Approaching his first women’s basketball season as a man has its potential dilemmas. At the top of the list is the use of locker rooms. While women’s teams have traditionally used the women’s locker room, Washington, D.C., law ensures individuals “the right to use gender-specific restrooms and other gender-specific facilities such as dressing rooms… that are consistent with their gender identity or expression.”
Candace Smith, spokesperson for George Washington University, said, "The university will work with Kye and Kye’s teammates on these issues."
Some opposing fans will be licking their chops to hurl other names at Allums. He has already heard taunts from fans for years: With a masculine build, opposing fans regularly try to insult him, calling him a “man.” What those fans don’t know is that Allums relishes it.
“I love it,” Allums said. “I say, ‘Yeah, you’re right.’ It makes me feel better about myself to hear them call me a man.”
As Allums’ teammate, Wilson doesn’t expect to hear anything the team hasn’t already had to handle.
“They say things about me, they say things about coach, they say things about everybody,” Wilson said. “We’ve been through it all.”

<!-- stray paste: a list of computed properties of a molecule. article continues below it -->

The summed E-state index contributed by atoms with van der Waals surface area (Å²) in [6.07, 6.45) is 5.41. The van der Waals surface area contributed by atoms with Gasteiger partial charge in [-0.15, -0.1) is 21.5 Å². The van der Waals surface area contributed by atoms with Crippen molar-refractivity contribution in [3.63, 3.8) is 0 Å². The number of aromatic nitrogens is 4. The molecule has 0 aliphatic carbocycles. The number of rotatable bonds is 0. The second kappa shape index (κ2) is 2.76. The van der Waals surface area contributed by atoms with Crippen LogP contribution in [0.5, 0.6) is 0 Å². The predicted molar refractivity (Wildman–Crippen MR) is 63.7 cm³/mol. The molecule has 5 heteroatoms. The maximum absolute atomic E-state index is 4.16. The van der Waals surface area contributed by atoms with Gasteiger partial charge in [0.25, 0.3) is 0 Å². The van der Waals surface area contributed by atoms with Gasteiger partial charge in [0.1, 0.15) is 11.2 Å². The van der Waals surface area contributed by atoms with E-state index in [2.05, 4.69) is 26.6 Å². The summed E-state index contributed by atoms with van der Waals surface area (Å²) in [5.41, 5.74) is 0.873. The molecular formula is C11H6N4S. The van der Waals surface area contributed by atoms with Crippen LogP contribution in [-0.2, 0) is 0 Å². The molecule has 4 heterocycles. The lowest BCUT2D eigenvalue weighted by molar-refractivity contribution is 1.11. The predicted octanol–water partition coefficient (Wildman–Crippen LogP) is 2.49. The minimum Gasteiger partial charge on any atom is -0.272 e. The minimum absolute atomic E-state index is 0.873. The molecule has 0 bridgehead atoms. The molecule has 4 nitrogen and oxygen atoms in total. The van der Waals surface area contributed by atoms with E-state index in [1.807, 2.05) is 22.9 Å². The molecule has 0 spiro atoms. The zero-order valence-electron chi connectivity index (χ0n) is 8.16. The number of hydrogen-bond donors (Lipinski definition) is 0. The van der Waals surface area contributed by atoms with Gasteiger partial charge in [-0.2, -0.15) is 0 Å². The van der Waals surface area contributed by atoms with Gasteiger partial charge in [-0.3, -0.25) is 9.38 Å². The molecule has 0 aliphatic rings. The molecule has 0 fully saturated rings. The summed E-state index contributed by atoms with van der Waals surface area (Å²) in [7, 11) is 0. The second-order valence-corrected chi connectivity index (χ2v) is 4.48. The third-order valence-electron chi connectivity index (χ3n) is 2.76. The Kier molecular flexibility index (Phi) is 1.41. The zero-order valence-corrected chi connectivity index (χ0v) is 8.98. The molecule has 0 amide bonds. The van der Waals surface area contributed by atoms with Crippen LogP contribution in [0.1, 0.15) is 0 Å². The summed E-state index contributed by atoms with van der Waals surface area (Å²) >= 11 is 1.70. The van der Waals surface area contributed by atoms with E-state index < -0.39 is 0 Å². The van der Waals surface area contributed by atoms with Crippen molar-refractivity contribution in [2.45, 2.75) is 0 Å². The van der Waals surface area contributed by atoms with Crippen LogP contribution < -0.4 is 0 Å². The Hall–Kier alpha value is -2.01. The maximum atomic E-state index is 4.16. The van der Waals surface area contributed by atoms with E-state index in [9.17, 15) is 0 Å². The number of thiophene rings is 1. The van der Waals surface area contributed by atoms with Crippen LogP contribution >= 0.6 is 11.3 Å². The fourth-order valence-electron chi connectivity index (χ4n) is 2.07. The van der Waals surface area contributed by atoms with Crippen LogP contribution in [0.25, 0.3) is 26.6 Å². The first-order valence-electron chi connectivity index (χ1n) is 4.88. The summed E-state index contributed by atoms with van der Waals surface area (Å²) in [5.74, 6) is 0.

Allums, who started 20 of his team’s 28 games last year, said it’s rare that he hears smack talk from opposing players. According to NCAA spokesperson Jennifer Royer, players are expected to adhere to the NCAA’s code of conduct on the court, and transphobic language falls under that code.
“In addition to educational sessions at the NCAA Convention, Gender Equity and Issues Forum, and other conferences and seminars, [the NCAA] Constitution addresses the principle of sportsmanship and ethical conduct, which outlines the NCAA’s expectation that student-athletes and others associated with athletics programs will adhere to values such as respect and civility,” Royer said.